For many magazine media publishers the progression to online vertical plays is a natural one: it is about content catering to specific groups of consumers, sectors or industries, with those niche or special interest audiences presenting strong advertiser appeal (as well as, on the basis of the strength of relationship, other opportunities to monetise).
Vertical audiences can measure from the thousands into multiple millions; size is determined by the potential of the particular market segment. The common theme, however, is that the quality of audience connections in a vertical – the depth of audience relationships – matter.
The vertical argument is not an argument against going for scale – who would argue against building massive audiences anyway? Rather, it is for publishers about knowing the strengths of their brands and understanding how and in which spaces they can best play.
There is a choice for publishers to make, according to Michael Friedenberg (pictured above), CEO at IDG Communications. “I think it’s a matter of what you want to accomplish and what your overall portfolio consists of. I think you’re either going to have to be a hyper horizontal or a hyper vertical in today’s media world, or you’re going to get really squeezed in the middle.”
Google and Facebook are examples of what Friedenberg calls “hyper-horizontal.”
IDG, for example, is a large vertical, “where we recognise we have a finite audience, but with that finite audience you can be very successful,” Friedenberg said.
Above: One of IDG’s specialist titles, Computer World
Strengths of the vertical model include granular data and insight on specialised audiences, he said.
“In the vertical model, what you find very quickly, you have first-party data that gives tremendous insight into the intent of what those purchases are going to be,” he said. “So, from a hyper-vertical perspective, the ability to understand your first-party data, whether it be demographic or contextual and to get much more scientific around the purchase process, is an incredible enabler to where business is going in media.”
One of the distinct disadvantages of being a vertical, is that there is only so much opportunity, Friedenberg explained, “because you have finite scale to your marketplace.”
“If you’re a tech media publisher, a very large vertical like IDG, we’re working with 200 million uniques every month, but that’s certainly not at the scale of what Google and Facebook are looking at,” Friedenberg said.
Friedenberg outlined some of his thoughts on magazine media business models in 2017 in a piece for MediaPost, echoing some of what he told FIPP. “”Unless you are one of the biggest names in the industry, highly-specialised verticals and niche publishers with a laser-like focus on their audiences have the best chance of survival,” he wrote in January.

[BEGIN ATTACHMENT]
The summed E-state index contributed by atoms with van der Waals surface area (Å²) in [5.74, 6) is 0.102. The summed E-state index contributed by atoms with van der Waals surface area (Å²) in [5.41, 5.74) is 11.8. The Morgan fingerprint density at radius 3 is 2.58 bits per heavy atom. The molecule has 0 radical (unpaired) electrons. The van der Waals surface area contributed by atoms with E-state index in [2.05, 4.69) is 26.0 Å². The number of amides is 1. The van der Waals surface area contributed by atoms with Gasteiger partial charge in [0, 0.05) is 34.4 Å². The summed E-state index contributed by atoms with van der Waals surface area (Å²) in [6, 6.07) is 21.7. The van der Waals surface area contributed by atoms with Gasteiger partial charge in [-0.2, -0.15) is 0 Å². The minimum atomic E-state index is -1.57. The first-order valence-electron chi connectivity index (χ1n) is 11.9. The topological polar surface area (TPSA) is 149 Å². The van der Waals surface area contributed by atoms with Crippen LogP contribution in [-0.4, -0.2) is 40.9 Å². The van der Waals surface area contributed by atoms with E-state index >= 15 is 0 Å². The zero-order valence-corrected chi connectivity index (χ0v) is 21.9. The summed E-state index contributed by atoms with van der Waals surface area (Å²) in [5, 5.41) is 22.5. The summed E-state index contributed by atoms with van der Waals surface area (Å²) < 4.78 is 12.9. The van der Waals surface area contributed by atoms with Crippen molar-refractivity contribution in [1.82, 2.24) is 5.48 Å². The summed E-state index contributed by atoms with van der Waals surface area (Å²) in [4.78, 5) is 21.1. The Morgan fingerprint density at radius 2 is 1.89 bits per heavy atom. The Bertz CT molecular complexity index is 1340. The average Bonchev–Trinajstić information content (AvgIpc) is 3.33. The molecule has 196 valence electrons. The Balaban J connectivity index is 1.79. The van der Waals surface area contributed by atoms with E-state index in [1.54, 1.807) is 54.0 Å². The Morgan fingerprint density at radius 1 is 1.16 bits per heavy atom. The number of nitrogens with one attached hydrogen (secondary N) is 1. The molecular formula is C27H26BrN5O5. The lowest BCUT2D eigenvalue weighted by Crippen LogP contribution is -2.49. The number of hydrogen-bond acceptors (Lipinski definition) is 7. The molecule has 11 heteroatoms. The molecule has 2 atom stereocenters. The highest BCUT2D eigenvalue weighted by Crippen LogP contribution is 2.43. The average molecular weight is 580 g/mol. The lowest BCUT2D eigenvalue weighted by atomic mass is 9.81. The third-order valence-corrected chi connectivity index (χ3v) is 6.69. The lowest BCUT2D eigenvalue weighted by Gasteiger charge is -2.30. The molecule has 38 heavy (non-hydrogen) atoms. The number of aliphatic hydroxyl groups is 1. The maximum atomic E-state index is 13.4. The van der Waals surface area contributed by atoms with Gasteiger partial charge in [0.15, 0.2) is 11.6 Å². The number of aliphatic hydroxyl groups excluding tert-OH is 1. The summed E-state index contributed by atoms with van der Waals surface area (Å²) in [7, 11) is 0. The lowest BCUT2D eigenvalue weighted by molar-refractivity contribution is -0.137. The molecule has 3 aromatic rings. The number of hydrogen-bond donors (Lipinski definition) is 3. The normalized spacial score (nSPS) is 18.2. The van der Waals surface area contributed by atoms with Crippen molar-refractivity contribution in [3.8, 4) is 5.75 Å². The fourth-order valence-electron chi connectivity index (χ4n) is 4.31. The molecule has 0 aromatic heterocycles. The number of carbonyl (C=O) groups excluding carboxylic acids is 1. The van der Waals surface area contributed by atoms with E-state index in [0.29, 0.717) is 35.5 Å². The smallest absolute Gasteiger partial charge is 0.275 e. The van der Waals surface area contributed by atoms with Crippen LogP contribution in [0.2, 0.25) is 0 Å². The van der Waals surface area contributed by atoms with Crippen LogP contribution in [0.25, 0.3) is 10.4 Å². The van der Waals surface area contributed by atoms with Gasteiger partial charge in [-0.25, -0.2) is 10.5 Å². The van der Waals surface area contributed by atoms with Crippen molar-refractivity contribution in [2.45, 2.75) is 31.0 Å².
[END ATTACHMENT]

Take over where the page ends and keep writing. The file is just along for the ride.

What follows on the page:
By investing in niche digital brands, Bauer Media created new business propositions over the last number of years. In a piece for Journalism.co.uk earlier this year, Tim Pollard, editorial director for Bauer Media’s motoring and specialist digital portfolio wrote, “The biggest advertising wins are reserved for the select few at the top of the ratings lists, with slim pickings for smaller fry. And with the likes of Google and Facebook hoovering up ever more ad money, it’s hard work keeping the revenues rolling in.”
Above: Bauer Media’s Bird Watching specialist title.
Bauer built business around highly-targeted niche audiences, by knowing who they were as a publisher and their mission statement, understanding their audience in digital spaces, hiring creatives, engaging with their audience on social platforms, and being prepared for meeting new demands in the future.
Another media organisation that reinvented its business model is About.com. “About.com is transitioning away from being all things to all people,” Kelly Liyakasa wrote on Adexchanger. In April 2016, it launched its first vertical, Verywell. A second and third vertical, The Balance, and Lifewire, were launched in the months following.
Above: About.com’s Verywell
Into the future, verticals will most likely continue to experiment and develop value propositions and strategy. But, it’s those in the middle who may face the most challenge.
“I think what’s going to happen with the people in the middle, is that unfortunately their business models are going to be squeezed to a point where people are going to be able to buy around them,” Friedenberg said. “Either you have massive scale where you’re offering very affordable rates, or you have an advertiser who is looking to get very specific, whereas if you’re in the middle, you’re not going to be able to have the price competition or going to have the data, or a true understanding of that special interest market to align as closely as hyper-verticals.”
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This may cause distinct differentiation in company strategy, Friedenberg said. Companies will have to decide if they’re sticking to being a vertical, or a horizontal. Media companies are consolidating, starting to move in centralising back office operations, standardising technology, and setting up sales organisations that are audiences versus brands. “The restructuring trend is now a result of what’s happening on the M&A front, as companies try to figure out if they’re hyper-horizontal or hyper-vertical.”
It’ll be a challenge for verticals, as they want to grow, but are limited by their audience scale, Friedenberg said. “So, how do you consolidate categories, or extend beyond your existing categories to get bigger? And that’s what’s going to be fascinating to watch on the hyper-vertical side.”
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